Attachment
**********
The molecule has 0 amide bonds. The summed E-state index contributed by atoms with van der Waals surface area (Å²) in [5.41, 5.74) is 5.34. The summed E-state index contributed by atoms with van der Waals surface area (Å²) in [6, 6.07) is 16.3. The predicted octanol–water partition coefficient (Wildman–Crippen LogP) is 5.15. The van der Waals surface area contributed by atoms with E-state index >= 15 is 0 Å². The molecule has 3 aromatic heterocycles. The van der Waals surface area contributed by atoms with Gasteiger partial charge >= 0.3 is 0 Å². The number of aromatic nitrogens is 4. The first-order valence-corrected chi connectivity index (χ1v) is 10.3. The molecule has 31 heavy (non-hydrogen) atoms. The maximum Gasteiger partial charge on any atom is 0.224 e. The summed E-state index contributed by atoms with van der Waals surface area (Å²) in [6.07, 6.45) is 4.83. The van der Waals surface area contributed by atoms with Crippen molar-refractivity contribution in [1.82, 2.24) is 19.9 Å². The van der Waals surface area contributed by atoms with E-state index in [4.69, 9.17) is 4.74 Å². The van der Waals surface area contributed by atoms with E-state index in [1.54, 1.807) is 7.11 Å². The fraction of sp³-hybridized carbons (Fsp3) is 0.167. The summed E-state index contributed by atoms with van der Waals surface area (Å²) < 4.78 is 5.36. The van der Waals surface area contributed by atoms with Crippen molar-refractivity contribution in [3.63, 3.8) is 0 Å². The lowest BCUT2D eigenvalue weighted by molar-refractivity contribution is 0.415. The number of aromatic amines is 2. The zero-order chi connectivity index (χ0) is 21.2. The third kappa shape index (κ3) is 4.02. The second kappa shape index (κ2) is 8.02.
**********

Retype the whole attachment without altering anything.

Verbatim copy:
The molecule has 0 amide bonds. The summed E-state index contributed by atoms with van der Waals surface area (Å²) in [5.41, 5.74) is 5.34. The summed E-state index contributed by atoms with van der Waals surface area (Å²) in [6, 6.07) is 16.3. The predicted octanol–water partition coefficient (Wildman–Crippen LogP) is 5.15. The van der Waals surface area contributed by atoms with E-state index >= 15 is 0 Å². The molecule has 3 aromatic heterocycles. The van der Waals surface area contributed by atoms with Gasteiger partial charge >= 0.3 is 0 Å². The number of aromatic nitrogens is 4. The first-order valence-corrected chi connectivity index (χ1v) is 10.3. The molecule has 31 heavy (non-hydrogen) atoms. The maximum Gasteiger partial charge on any atom is 0.224 e. The summed E-state index contributed by atoms with van der Waals surface area (Å²) in [6.07, 6.45) is 4.83. The van der Waals surface area contributed by atoms with Crippen molar-refractivity contribution in [1.82, 2.24) is 19.9 Å². The van der Waals surface area contributed by atoms with E-state index in [4.69, 9.17) is 4.74 Å². The van der Waals surface area contributed by atoms with E-state index in [1.54, 1.807) is 7.11 Å². The fraction of sp³-hybridized carbons (Fsp3) is 0.167. The summed E-state index contributed by atoms with van der Waals surface area (Å²) < 4.78 is 5.36. The van der Waals surface area contributed by atoms with Crippen molar-refractivity contribution in [3.63, 3.8) is 0 Å². The lowest BCUT2D eigenvalue weighted by molar-refractivity contribution is 0.415. The number of aromatic amines is 2. The zero-order chi connectivity index (χ0) is 21.2. The third kappa shape index (κ3) is 4.02. The second kappa shape index (κ2) is 8.02.